Using barcodes to identify unknown floras

What do you do when you don’t have a taxonomist to help identify plants? This situation  is faced all too often by field survey teams in tropical forests. And that’s where DNA barcoding comes in.

DNA barcoding can help at least assess the number of species in a plot and organize a genetic framework for taxonomic investigation, according to a recent paper in PLoSOne. According to lead author Craig Costion, this study shows that plant DNA barcodes have the potential to rapidly estimate species richness in poorly-known areas, revealing a powerful new tool for rapid biodiversity assessment.

DNA barcoding got the number of species 90% right, which is probably better than most field botanists could do. Whilst the DNA barcodes fail to discriminate all species of plants in study plots in Queensland’s wet tropics, new perspectives and methods of biodiversity value and quantification may overshadow some of these shortcomings by applying barcode data in new ways.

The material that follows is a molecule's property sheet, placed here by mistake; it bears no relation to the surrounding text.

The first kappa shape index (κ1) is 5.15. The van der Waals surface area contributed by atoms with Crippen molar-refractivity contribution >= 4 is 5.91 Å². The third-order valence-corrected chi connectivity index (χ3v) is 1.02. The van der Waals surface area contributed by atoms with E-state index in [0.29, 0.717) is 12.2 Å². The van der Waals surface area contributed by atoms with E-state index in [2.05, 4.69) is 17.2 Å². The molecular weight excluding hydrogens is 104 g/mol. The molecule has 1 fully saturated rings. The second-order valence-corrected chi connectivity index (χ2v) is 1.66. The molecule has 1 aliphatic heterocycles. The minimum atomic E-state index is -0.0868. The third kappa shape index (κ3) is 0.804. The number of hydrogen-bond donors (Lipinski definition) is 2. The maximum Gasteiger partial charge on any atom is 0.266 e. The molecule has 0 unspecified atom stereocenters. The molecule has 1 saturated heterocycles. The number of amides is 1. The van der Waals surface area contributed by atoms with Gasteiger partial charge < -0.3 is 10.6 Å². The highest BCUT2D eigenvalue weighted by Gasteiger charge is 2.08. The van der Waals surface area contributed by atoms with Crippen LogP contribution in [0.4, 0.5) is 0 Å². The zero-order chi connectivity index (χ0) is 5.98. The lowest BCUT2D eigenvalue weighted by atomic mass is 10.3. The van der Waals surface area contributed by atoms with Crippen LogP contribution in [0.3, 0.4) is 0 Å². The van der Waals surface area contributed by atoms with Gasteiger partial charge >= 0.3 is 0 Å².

See: Costion C, Ford A, Cross H, Crayn D, Harrington M, LoweAJ (2011) Plant DNA barcodes can accurately estimate species richness in poorly known floras. PLoS ONE 6(11): e26841. doi:10.1371/journal.pone.0026841. Online Access

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About Prof Andy Lowe

Prof Andy Lowe is a British-Australian scientist and expert on plants and trees, particularly the monitoring, management and utilisation of genetic, biological and ecosystem resources. He has discovered new species, lost forests, championed to eliminate illegally logged timber in global supply chains, served the UN’s Office of Drugs and Crime and has been responsible for securing multi-million dollar research funding. He is an experienced and respected executive leader, as well as mid-career mentor. Andy is the inaugural Director of Food Innovation at the University of Adelaide serving as the external face for all significant food industry and government sectors across South Australia, and the world.
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